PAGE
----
By Greg Arnold, DC, CSCS, April 30, 2010, abstracted from “Zinc Influences Innate Immune Responses in Children with Enterotoxigenic Escherichia coli-Induced Diarrhea” in the May 2010 issue of the Journal of Nutrition
The World Health Organization estimates there are 1.5 billion episodes of diarrhea in children younger than 5 years of age in the developing world, accounting for 3 million deaths. Enterotoxigenic Escherichia coli (ETEC) is the most frequently isolated enteropathogen, accounting for approximately 210 million diarrhea episodes and approximately 380, 000 deaths annually (1).
When it comes to ways to help prevent ETEC infections for the entire population, arguments have been made for an ETEC vaccine that would have the potential to cost as little as $17 per dose (2). Past research has shown that zinc reduces the risk of diarrhea by 23% and also reduces the risk of severe diarrhea by 37% in children after zinc supplementation (3). These results have resulted in recommendations by the World Health Organization of 20 mg of zinc per day for 10–14 days for children with diarrhea (4).
Now a new study (5) has suggested just how zinc is able to maintain digestive health in children. In the study, 148 children aged 6 months to 24 months with diarrhea (defined as having 3 loose watery stools in the past 24 hours) due to ETEC were given a zinc “treatment” which was 20 mg of zinc from zinc sulfate per day for 10 days. The children were then divided into 2 groups and given either 10 mg per day of zinc from zinc sulfate or a placebo for 3 months. These 2 groups were then compared to a group of 50 children with ETEC not given zinc. Blood samples were acquired from all 3 groups:
Group A: 74 children on 10-day zinc treatment plus 3-month zinc supplementation
Group B: 74 children on 10-day zinc treatment with placebo for three months
Group C: 50 children with ETEC and no 10-day treatment or supplementation.
The blood samples were taken at 0, 2, 15, 45, 90, and 180 days after the start of the study.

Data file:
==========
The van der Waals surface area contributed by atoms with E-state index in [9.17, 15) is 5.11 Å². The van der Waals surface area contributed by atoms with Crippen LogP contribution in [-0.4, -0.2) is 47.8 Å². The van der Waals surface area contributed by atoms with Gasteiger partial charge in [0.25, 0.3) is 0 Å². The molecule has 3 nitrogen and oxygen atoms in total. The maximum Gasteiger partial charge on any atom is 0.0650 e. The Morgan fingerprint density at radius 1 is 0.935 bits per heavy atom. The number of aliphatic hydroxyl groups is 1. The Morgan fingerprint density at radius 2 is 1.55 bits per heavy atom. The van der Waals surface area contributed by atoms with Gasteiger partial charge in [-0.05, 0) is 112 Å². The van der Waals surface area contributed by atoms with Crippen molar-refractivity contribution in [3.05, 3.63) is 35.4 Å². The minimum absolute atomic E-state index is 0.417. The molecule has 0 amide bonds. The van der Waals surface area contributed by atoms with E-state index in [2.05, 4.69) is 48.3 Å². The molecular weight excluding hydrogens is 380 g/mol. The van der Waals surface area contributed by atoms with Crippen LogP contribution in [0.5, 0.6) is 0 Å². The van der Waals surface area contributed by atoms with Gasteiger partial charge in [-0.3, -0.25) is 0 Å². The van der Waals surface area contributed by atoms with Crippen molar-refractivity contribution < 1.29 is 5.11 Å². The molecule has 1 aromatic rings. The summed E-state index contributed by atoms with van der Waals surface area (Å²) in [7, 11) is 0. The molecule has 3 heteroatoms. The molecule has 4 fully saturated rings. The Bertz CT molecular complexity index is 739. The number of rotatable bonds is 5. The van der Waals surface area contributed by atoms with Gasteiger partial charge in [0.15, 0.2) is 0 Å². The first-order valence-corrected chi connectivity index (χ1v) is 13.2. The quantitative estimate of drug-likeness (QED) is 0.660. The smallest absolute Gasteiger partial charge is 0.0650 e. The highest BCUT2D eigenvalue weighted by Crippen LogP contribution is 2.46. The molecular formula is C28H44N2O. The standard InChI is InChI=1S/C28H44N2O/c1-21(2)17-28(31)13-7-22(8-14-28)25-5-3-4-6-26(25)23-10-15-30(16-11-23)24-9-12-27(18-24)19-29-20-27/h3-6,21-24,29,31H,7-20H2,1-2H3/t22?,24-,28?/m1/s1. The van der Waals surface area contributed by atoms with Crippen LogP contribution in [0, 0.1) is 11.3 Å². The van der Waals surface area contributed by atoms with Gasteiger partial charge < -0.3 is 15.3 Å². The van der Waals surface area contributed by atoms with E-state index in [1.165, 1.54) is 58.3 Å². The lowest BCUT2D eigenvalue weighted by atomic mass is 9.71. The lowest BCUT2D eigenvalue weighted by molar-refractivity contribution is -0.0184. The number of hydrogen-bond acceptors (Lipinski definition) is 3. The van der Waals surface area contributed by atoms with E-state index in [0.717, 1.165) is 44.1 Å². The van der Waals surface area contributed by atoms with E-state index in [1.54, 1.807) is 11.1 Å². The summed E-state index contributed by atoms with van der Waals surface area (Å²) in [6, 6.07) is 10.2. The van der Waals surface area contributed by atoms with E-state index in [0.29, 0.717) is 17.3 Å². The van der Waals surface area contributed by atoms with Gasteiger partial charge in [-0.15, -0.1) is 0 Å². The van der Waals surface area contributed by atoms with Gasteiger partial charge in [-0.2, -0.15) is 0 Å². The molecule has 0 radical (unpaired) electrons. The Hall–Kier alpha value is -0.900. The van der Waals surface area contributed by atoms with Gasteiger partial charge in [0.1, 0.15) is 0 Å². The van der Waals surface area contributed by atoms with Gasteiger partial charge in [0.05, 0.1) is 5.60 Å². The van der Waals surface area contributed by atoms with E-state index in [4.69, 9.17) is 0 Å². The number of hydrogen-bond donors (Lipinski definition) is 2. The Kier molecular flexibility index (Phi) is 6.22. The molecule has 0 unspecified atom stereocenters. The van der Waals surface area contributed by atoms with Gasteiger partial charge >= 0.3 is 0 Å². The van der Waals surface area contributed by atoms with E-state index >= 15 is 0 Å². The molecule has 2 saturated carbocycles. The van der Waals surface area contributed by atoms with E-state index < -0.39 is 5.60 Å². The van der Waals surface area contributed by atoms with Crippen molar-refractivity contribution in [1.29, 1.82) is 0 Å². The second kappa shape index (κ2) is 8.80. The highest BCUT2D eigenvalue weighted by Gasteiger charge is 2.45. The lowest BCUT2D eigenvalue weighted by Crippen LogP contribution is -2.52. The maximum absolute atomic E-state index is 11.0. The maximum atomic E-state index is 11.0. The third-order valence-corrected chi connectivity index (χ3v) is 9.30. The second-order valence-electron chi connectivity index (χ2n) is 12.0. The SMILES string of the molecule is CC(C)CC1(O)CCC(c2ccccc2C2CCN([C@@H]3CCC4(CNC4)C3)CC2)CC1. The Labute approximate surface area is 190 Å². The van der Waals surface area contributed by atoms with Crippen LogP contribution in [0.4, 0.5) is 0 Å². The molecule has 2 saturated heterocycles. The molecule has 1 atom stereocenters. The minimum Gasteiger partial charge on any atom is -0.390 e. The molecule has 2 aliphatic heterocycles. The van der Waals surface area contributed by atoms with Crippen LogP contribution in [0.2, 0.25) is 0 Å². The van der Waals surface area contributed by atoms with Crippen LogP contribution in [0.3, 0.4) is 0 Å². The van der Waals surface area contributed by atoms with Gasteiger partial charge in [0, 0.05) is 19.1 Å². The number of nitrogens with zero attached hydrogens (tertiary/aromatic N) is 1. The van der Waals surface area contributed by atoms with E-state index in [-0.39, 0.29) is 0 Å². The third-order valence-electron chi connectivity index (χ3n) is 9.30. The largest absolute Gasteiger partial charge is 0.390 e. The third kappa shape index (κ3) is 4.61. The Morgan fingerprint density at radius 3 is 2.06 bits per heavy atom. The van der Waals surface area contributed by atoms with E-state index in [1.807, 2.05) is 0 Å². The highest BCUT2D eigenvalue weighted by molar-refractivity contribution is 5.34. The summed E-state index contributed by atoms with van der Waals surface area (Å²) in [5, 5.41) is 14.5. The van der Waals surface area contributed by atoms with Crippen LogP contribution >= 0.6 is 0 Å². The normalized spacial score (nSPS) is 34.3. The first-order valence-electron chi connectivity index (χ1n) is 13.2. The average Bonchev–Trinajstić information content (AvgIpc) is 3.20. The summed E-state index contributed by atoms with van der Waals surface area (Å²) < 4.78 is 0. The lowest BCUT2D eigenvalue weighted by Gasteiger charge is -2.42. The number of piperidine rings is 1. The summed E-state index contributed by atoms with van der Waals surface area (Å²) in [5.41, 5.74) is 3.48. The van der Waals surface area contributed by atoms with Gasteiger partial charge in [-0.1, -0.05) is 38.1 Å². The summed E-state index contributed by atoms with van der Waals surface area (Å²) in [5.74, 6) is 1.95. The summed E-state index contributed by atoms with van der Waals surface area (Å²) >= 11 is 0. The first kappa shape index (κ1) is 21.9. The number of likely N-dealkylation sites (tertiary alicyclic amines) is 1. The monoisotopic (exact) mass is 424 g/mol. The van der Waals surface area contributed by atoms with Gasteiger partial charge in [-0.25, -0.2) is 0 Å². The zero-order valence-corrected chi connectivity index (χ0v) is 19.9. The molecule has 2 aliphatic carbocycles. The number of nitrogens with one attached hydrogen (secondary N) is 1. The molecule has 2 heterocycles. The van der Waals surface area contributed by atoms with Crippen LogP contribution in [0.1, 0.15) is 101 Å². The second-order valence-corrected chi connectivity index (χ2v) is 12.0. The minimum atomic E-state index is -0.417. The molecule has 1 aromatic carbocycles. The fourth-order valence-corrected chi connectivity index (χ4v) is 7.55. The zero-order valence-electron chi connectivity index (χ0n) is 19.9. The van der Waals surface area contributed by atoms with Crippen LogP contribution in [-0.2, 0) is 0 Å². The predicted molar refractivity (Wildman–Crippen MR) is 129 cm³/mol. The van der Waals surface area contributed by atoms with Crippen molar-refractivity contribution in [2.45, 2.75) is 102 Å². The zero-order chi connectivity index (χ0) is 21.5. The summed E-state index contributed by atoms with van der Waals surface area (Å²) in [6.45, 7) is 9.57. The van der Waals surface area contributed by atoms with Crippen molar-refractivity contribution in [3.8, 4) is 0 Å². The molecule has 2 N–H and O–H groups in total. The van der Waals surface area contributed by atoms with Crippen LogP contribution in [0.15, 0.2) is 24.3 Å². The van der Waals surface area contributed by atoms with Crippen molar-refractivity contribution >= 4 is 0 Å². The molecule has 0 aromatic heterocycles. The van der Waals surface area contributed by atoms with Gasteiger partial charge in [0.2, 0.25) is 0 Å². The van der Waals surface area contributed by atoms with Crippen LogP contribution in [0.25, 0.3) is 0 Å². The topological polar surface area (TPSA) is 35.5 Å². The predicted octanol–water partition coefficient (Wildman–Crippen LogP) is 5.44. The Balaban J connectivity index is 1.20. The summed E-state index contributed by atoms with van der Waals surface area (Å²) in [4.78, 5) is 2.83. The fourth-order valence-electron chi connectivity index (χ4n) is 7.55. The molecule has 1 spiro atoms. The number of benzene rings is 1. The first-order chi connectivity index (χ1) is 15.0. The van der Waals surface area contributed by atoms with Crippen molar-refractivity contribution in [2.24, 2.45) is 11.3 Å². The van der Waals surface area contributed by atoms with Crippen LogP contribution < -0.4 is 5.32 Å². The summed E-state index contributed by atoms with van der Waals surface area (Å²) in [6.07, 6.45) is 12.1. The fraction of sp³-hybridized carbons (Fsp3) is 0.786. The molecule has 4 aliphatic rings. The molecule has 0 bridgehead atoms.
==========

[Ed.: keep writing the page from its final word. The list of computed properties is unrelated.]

The researchers found that those in Group A (10-day zinc treatment plus supplementation) produced rates of elimination the ETEC bacteria by white blood cells (a process called “phagocytosis”) 163% higher those in Group C while Group B had ETEC elimination rates 88% higher than Group C. Group A also had a 24% increase in 15 days of a cell called “Complement C3” (6), compared to an 8% decrease in Group B and no change in Group C, showing the zinc supplementation to significantly increase immune system strength during the first 2 weeks of infection.
For the researchers, “zinc administration enhances innate immunity against ETEC infection in children” and ”Further studies are needed with a larger cohort of children to determine whether the effects of zinc on the immunological factors have a role in decreasing future episodes of ETEC diarrhea or diarrhea as a whole.”
Greg Arnold is a Chiropractic Physician practicing in Danville, CA. You can contact Dr. Arnold directly by emailing him at PitchingDoc@msn.com or visiting his web site at www.PitchingDoc.com
1. “ETEC” - www.who.int/vaccine_research/diseases/e_e_coli/en/
2. “Vaccination Against Enterotoxigenic Escherichia Coli: The Case for an ETEC Vaccine”
3. Bhutta ZA. Therapeutic effects of oral zinc in acute and persistent diarrhea in children in developing countries: pooled analysis of randomized controlled trials. Am J Clin Nutr. 2000;72:1516–22
4. WHO. Implementing the new recommendations on the clinical management of diarrhoea. Guidelines for policy makers and programme managers. 2005. Available from: http://www.who.int/child_adolescent_health/documents/9241594217/
5. Sheikh A. Zinc Influences Innate Immune Responses in Children with Enterotoxigenic Escherichia coli-Induced Diarrhea. J. Nutr. 2010 140: 1049-1056. First published online May 1, 2010; doi:10.3945/jn.109.111492
6. “Complement C3” - www.nlm.nih.gov/medlineplus/ency/article/003539.htm